JEROME, Idaho — A Jerome rancher pleaded guilty to one count of grand theft in district court on Monday for branding as is own and selling about 99 head of cattle belonging to a California man.
Jason D. Anderson was initially charged with eight counts of grand theft, six counts of obtaining a brand certificate with false information and one count of unlawful branding by the Jerome County prosecuting attorney in July 2016, according to court documents.
The single felony count of grand theft is a compilation of the other counts of grand theft, said Doug Nelson, Anderson’s attorney.
The criminal activity took place between the fall of 2011 and January 2015 and involved shorthorn cattle owned by Gary Marchi, a resident of California.
In his plea, Anderson agreed to pay restitution to Marchi at a value to be determined for 43 cows, 17 calves and one bull he sold in 2012 and the sale of 18 calves born in 2012 and 20 calves born in 2013.
In Monday’s hearing, Judge Eric Wildman asked Anderson why he was pleading guilty.
“Because I sold the cattle,” Anderson said.
Grand theft carries a penalty of up to 14 years in prison and a fine of up to $5,000, Wildman said, adding that the court is not bound by the plea agreement.
Anderson had said he would comment in person after the plea hearing but on Monday said that on the advice of his lawyer he wouldn’t comment until after his sentencing, which is set for May 1.
Nelson also declined to comment but said, “I will have a lot of comment at sentencing; this is not as simple as it sounds.”
Marchi alleged in a phone interview there were more cattle involved than stated in the plea agreement, but “if you can’t track the sales, you’re out of luck.”
Marchi, who raises pastured cattle for beef, said he sent the majority of his cattle to Anderson in Idaho because he lost all his rental pasture in California when the land was sold. He had never met Anderson but made his acquaintance through another cattleman.
The cattle he lost through the alleged theft — which he estimated at more than 60 cows, two to three calf crops and other calves — are valued at more than $400,000, he said.
The lesson is “don’t ever trust anybody,” he said.
Unable to come to Idaho to check on his cattle because his parents were dying and he was dealing with all that entails as well as his own business, Marchi said he called Anderson from time to time and Anderson would always tell him everything is fine.
Marchi’s registered herd was the result of a long-term breeding program, which earned recognition for quality and consistency, and some of his cattle had won awards, he said.
“I won’t live long enough to get the genetics back. It’s not just the money; it’s all I’ve worked for my whole life,” he said.
Court documents show Marchi had 64 cows and calves and two bulls transported to Anderson in June 2011 after the cattle were vaccinated and cows were pregnancy checked.
Anderson told investigators he branded Marchi’s cows with his own brand in the fall of 2011 because he was renting pasture and could only run his own cattle there, according to court records.
In July 2012, Anderson sold one cow and one bull at Marchi’s request and sent the payments to Marchi, who later sent two more bulls to Anderson.
In January 2013, Marchi mailed his branding iron to Anderson so he could brand calves, but Anderson told investigators he never used the brand, according to court records.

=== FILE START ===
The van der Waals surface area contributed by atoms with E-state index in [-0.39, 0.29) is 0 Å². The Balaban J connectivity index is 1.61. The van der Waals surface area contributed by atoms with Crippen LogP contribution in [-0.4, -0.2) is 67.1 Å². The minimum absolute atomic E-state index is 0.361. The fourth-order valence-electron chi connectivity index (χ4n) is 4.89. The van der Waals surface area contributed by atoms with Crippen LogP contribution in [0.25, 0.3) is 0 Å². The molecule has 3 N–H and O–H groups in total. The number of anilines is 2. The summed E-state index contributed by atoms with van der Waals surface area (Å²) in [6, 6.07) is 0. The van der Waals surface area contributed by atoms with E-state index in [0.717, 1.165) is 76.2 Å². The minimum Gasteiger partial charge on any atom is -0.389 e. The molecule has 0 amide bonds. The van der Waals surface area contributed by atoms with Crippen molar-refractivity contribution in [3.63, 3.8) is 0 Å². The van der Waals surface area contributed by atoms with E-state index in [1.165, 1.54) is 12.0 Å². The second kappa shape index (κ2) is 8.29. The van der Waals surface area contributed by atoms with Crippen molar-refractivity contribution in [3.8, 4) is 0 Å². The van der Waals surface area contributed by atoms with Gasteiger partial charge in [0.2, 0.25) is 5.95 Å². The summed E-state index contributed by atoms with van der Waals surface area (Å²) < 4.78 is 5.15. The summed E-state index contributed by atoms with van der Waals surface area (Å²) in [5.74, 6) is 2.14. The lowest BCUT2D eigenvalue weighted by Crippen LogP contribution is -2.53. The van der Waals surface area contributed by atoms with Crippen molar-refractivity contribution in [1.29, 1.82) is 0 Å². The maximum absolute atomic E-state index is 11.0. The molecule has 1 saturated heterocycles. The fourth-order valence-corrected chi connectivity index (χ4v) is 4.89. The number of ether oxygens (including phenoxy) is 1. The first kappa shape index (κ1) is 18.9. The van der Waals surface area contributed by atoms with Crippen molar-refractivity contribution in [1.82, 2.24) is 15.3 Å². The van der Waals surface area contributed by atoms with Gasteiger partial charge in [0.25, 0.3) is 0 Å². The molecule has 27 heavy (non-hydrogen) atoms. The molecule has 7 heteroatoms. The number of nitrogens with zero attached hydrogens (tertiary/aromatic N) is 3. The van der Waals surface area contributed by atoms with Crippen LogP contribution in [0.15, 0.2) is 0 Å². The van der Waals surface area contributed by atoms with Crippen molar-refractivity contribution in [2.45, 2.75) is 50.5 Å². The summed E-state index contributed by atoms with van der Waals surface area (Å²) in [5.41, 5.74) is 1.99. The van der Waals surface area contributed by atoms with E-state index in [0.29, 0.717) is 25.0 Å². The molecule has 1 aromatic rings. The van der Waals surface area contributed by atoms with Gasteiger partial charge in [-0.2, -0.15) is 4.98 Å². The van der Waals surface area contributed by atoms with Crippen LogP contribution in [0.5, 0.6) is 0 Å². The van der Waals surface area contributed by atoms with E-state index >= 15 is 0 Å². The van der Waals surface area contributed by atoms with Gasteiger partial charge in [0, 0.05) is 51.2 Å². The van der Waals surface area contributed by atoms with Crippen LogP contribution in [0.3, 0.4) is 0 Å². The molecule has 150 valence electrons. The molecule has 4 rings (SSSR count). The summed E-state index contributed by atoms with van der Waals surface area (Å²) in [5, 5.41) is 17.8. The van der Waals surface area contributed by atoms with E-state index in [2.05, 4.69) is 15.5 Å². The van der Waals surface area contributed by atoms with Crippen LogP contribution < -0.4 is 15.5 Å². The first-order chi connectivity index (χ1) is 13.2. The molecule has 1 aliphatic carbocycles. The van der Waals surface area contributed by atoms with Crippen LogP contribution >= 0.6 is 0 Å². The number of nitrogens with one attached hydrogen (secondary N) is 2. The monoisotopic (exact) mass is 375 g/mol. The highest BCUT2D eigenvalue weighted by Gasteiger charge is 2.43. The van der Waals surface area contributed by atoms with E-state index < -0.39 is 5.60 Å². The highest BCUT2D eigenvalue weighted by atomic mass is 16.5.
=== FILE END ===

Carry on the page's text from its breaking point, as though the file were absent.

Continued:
In several phone calls, Marchi told Anderson he needed steers sent to California for butchering. In June 2014, Marchi mailed a check to Anderson for pasture and feed as he did every month — or on occasion, every other month — and included a note requesting Anderson ship any steers weighing 1,000 pounds or more to California.
Marchi received no response and on Oct. 5, 2014, called Anderson, who didn’t answer, and left a message asking Anderson to call him back.
The following day, Anderson called Marchi and told him a deputy sheriff and another man came and took all of Marchi’s cattle, stating there was a lien against them. He said he was given a paper but couldn’t find it.
Marchi contacted Idaho State Brand Inspector Larry Hayhurst, who in turn contacted the Idaho State Police in early November 2014 to open an investigation of the theft of approximately 63 cows and calves and two bulls.
That investigation revealed civil action in district court against Anderson and his wife relating to loans by the Idaho Agricultural Credit Association. In December 2014, an officer of Idaho Ag Credit told a state police detective the civil action was satisfied with the forfeiture of cattle, according to an affidavit by State Police Detective Ken White.
White stated paperwork of transactions show Anderson sold Marchi’s cattle through the Twin Falls Livestock Commission, Burley Livestock Auction and Jerome Buying Station and had five steers butchered by Scarrow Meat and sold the beef.
At the times of the sales, Anderson purported ownership of the cattle to the state brand department. All of the Marchi cattle sold either had Anderson’s brand or no brand, and Anderson did not send any of the money from the sales to Marchi, telling detectives Marchi owed him money for the upkeep of the cattle, White stated.
Copies of checks provided by Marchi show Anderson continued to receive and cash or deposit checks from Marchi after the last of the cattle were sold, White stated.
Marchi said Anderson never sent him a bill but he paid him regularly, about $37,000 in total.
While not in court documents, Idaho State Brand Inspector Hayhurst verified that Anderson is the owner of Snake River Bull Test LLC, which held its 4th Annual All Breeds Bull Test Sale on Friday, and Rocky Mountain Ultrasound & Genetics LLC.
Idaho Cattle Association Executive Vice President Cameron Mulroney said that Anderson served one three-year term on ICA’s board of directors beginning in 2011.